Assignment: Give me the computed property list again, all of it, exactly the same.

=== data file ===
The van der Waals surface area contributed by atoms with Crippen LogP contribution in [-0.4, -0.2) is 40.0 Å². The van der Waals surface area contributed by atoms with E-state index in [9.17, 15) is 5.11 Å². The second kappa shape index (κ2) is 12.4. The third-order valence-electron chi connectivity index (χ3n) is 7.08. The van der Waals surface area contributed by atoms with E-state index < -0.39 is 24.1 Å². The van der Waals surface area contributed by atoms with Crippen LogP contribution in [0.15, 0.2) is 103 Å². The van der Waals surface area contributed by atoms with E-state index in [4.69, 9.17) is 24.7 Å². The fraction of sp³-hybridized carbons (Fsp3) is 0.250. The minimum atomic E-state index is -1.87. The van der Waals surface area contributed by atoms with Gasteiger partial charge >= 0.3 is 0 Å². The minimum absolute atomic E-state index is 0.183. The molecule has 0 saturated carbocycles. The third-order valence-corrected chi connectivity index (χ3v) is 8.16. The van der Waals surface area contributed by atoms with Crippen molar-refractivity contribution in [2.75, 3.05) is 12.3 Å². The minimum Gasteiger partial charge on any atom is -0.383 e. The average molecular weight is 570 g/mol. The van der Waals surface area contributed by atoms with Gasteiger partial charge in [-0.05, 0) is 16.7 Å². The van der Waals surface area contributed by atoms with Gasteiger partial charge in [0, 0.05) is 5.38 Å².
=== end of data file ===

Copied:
The van der Waals surface area contributed by atoms with Crippen LogP contribution in [-0.4, -0.2) is 40.0 Å². The van der Waals surface area contributed by atoms with E-state index in [9.17, 15) is 5.11 Å². The second kappa shape index (κ2) is 12.4. The third-order valence-electron chi connectivity index (χ3n) is 7.08. The van der Waals surface area contributed by atoms with E-state index < -0.39 is 24.1 Å². The van der Waals surface area contributed by atoms with Crippen LogP contribution in [0.15, 0.2) is 103 Å². The van der Waals surface area contributed by atoms with E-state index in [4.69, 9.17) is 24.7 Å². The fraction of sp³-hybridized carbons (Fsp3) is 0.250. The minimum atomic E-state index is -1.87. The van der Waals surface area contributed by atoms with Gasteiger partial charge >= 0.3 is 0 Å². The minimum absolute atomic E-state index is 0.183. The molecule has 0 saturated carbocycles. The third-order valence-corrected chi connectivity index (χ3v) is 8.16. The van der Waals surface area contributed by atoms with Crippen molar-refractivity contribution in [2.75, 3.05) is 12.3 Å². The minimum Gasteiger partial charge on any atom is -0.383 e. The average molecular weight is 570 g/mol. The van der Waals surface area contributed by atoms with Gasteiger partial charge in [-0.05, 0) is 16.7 Å². The van der Waals surface area contributed by atoms with Gasteiger partial charge in [0, 0.05) is 5.38 Å².